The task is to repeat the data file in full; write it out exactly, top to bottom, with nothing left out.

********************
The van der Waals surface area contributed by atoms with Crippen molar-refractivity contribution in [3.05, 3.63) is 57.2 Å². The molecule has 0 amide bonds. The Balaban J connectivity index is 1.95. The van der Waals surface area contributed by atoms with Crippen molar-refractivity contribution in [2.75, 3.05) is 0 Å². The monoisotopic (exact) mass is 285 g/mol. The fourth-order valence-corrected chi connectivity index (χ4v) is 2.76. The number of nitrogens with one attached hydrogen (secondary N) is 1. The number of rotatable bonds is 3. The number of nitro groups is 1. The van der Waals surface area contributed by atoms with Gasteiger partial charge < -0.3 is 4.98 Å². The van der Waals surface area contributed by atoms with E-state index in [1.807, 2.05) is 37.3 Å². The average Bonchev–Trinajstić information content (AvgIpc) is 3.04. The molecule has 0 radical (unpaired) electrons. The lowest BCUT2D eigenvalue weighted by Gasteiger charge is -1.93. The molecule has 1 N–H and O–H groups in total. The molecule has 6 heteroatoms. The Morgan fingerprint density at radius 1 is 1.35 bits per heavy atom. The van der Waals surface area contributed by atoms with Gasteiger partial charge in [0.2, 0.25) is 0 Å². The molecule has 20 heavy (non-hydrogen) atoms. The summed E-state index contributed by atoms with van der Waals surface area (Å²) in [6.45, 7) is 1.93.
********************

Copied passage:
The van der Waals surface area contributed by atoms with Crippen molar-refractivity contribution in [3.05, 3.63) is 57.2 Å². The molecule has 0 amide bonds. The Balaban J connectivity index is 1.95. The van der Waals surface area contributed by atoms with Crippen molar-refractivity contribution in [2.75, 3.05) is 0 Å². The monoisotopic (exact) mass is 285 g/mol. The fourth-order valence-corrected chi connectivity index (χ4v) is 2.76. The number of nitrogens with one attached hydrogen (secondary N) is 1. The number of rotatable bonds is 3. The number of nitro groups is 1. The van der Waals surface area contributed by atoms with Gasteiger partial charge < -0.3 is 4.98 Å². The van der Waals surface area contributed by atoms with E-state index in [1.807, 2.05) is 37.3 Å². The average Bonchev–Trinajstić information content (AvgIpc) is 3.04. The molecule has 0 radical (unpaired) electrons. The lowest BCUT2D eigenvalue weighted by Gasteiger charge is -1.93. The molecule has 1 N–H and O–H groups in total. The molecule has 6 heteroatoms. The Morgan fingerprint density at radius 1 is 1.35 bits per heavy atom. The van der Waals surface area contributed by atoms with Gasteiger partial charge in [0.2, 0.25) is 0 Å². The molecule has 20 heavy (non-hydrogen) atoms. The summed E-state index contributed by atoms with van der Waals surface area (Å²) in [6.45, 7) is 1.93.